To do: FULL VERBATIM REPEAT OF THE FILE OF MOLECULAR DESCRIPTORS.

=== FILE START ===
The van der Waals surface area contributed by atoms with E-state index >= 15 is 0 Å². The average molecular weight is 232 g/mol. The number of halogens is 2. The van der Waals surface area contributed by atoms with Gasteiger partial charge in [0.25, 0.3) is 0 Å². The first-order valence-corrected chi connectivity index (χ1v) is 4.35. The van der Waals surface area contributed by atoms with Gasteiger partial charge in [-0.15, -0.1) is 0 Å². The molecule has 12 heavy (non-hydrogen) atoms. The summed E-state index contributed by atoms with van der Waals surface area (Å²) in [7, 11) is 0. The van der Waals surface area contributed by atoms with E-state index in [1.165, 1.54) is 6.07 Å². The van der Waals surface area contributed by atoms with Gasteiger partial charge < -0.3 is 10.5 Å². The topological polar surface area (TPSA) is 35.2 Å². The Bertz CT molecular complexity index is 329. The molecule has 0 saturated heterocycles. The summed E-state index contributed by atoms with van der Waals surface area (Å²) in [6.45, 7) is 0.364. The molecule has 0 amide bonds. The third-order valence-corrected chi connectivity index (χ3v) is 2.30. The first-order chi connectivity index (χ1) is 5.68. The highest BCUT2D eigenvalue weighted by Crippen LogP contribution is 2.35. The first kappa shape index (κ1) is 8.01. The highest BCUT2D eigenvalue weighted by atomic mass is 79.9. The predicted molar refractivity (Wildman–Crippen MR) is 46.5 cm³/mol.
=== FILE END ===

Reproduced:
The van der Waals surface area contributed by atoms with E-state index >= 15 is 0 Å². The average molecular weight is 232 g/mol. The number of halogens is 2. The van der Waals surface area contributed by atoms with Gasteiger partial charge in [0.25, 0.3) is 0 Å². The first-order valence-corrected chi connectivity index (χ1v) is 4.35. The van der Waals surface area contributed by atoms with Gasteiger partial charge in [-0.15, -0.1) is 0 Å². The molecule has 12 heavy (non-hydrogen) atoms. The summed E-state index contributed by atoms with van der Waals surface area (Å²) in [7, 11) is 0. The van der Waals surface area contributed by atoms with E-state index in [1.165, 1.54) is 6.07 Å². The van der Waals surface area contributed by atoms with Gasteiger partial charge < -0.3 is 10.5 Å². The topological polar surface area (TPSA) is 35.2 Å². The Bertz CT molecular complexity index is 329. The molecule has 0 saturated heterocycles. The summed E-state index contributed by atoms with van der Waals surface area (Å²) in [6.45, 7) is 0.364. The molecule has 0 amide bonds. The third-order valence-corrected chi connectivity index (χ3v) is 2.30. The first-order chi connectivity index (χ1) is 5.68. The highest BCUT2D eigenvalue weighted by Crippen LogP contribution is 2.35. The first kappa shape index (κ1) is 8.01. The highest BCUT2D eigenvalue weighted by atomic mass is 79.9. The predicted molar refractivity (Wildman–Crippen MR) is 46.5 cm³/mol.